“We have discovered, with these policies, our economy continues to go up, but our emissions are going down,” said termed-out state Sen. Fran Pavley, D-Agoura Hills (Los Angeles County). “It’s not a choice between a healthy environment and sound economy. In California, we can do it both ways.”
AB197 directs the California Air Resources Board to prioritize disadvantaged communities in its climate-change regulations, and to evaluate the cost-effectiveness of the measures it considers. The bill also allows the Legislature to appoint two lawmakers as nonvoting members of the board, a move supporters said will provide more transparency and oversight on the agency.
Lawmakers have criticized the lack of diversity on the board, and Assembly Speaker Anthony Rendon, D-Paramount (Los Angeles County) said the board has a credibility problem.
“Any exercise of authority has to be reviewed,” Brown said when asked about the criticism of the board that is largely appointed by him. “Any time you have the power to say no or reduce your high-carbon fuel, reduce your pollutants, change the way a carbonized society works, it will be felt with some sting. That’s the reality, but we want to make sure we are doing it in a way that advances our goals of equity and inclusion.”
Brown unsuccessfully lobbied to have the cap-and-trade program included in SB32, but lawmakers balked because the bill already faced an uncertain future in the Assembly. On Tuesday, the Assembly narrowly passed the bill with one vote to spare, although several Democratic lawmakers changed their votes to approve of the legislation after it passed.
The Senate passed SB32 on Wednesday in a 25-13 vote.
The future of cap-and-trade remains uncertain due to a legal challenge from the California Chamber of Commerce. That uncertainty, along with some fearing SB32 would not be signed into law, contributed to poor auction results this year.
EDITORIAL On Senate Bill 32
Step ahead on climate
California is doubling down in the fight against climate change. After teetering on defeat, a state bill that expands efforts to curb heat-trapping emissions is in the final stages of approval.
The measure, SB32, builds on the state’s plan in 2006 to cut greenhouse gases by 30 percent by 2020, a goal that’s already within reach. With both the Senate and now the Assembly in support, the bill pushes the state to trim climate-altering emissions by 40 percent by 2030.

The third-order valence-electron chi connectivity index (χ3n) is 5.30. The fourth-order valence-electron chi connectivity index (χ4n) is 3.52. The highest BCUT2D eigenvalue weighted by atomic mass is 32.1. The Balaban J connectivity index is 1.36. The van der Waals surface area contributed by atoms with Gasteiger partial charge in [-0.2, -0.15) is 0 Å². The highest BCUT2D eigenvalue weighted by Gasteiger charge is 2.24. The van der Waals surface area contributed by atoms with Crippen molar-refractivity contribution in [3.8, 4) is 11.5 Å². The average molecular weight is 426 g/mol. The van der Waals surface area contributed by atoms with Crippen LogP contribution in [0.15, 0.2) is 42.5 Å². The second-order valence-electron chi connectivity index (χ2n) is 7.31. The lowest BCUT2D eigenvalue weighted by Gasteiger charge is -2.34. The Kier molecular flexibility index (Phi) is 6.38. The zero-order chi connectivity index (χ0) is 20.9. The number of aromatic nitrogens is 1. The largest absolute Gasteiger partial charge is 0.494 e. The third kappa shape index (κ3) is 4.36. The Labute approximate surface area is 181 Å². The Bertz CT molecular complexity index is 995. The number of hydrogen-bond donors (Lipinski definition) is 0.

An accompanying bill would give the state Air Resources Board more power to regulate industrial and refinery emissions in a bow to lawmakers from low-income areas who want more out of climate change ideas. That bill, AB197, is hanging, a target for business lobbyists who want to sink the overall effort. Passing this second measure is essential to complete a comprehensive effort.
Still, the success so far is worth notice. California isn’t budging from its course. White House aides and Gov. Jerry Brown called wavering moderate Democrats for their votes, which the same lawmakers had withheld last year. With the nation stalled on climate change steps, California has a chance to move forward and demonstrate the effects, costs and benefits of its aggressive steps. The ability to add pollution controls to a roaring economy is making the state a globally watched experiment.
The rules need attention. One key mechanism is the cap and trade exchange that obliges polluting industries to purchase credits from cleaner operations. The sales aren’t netting the expected amounts with less than $10 million spent in the latest auction. The money is due to go to pollution-limiting programs such as transit and the struggling high speed rail project.
Defenders of the cap and trade plan say that uncertainty over the legislative outcome is to blame for the weak revenue. Now that the state’s direction is emphatically decided, the value of pollution credits should stabilize, they argue. That’s a claim that needs testing.
On balance, Brown has been a good advocate for climate action, though he does have one notable blind spot: his continued silence on a plan to ship major quantities of coal through a new Oakland port facility for overseas combustion. That project just happens to belong to Phil Tagami, a buddy and political donor to the governor. May we remind the governor of his own words from last year: “It doesn’t make sense to be shutting down coal plants (in the U.S.) and then export it for somebody else to burn in a more dirty way,” he said.
Let the record be clear: Brown’s climate commitment is incomplete until he takes a stand, one way or another, on that Oakland coal train.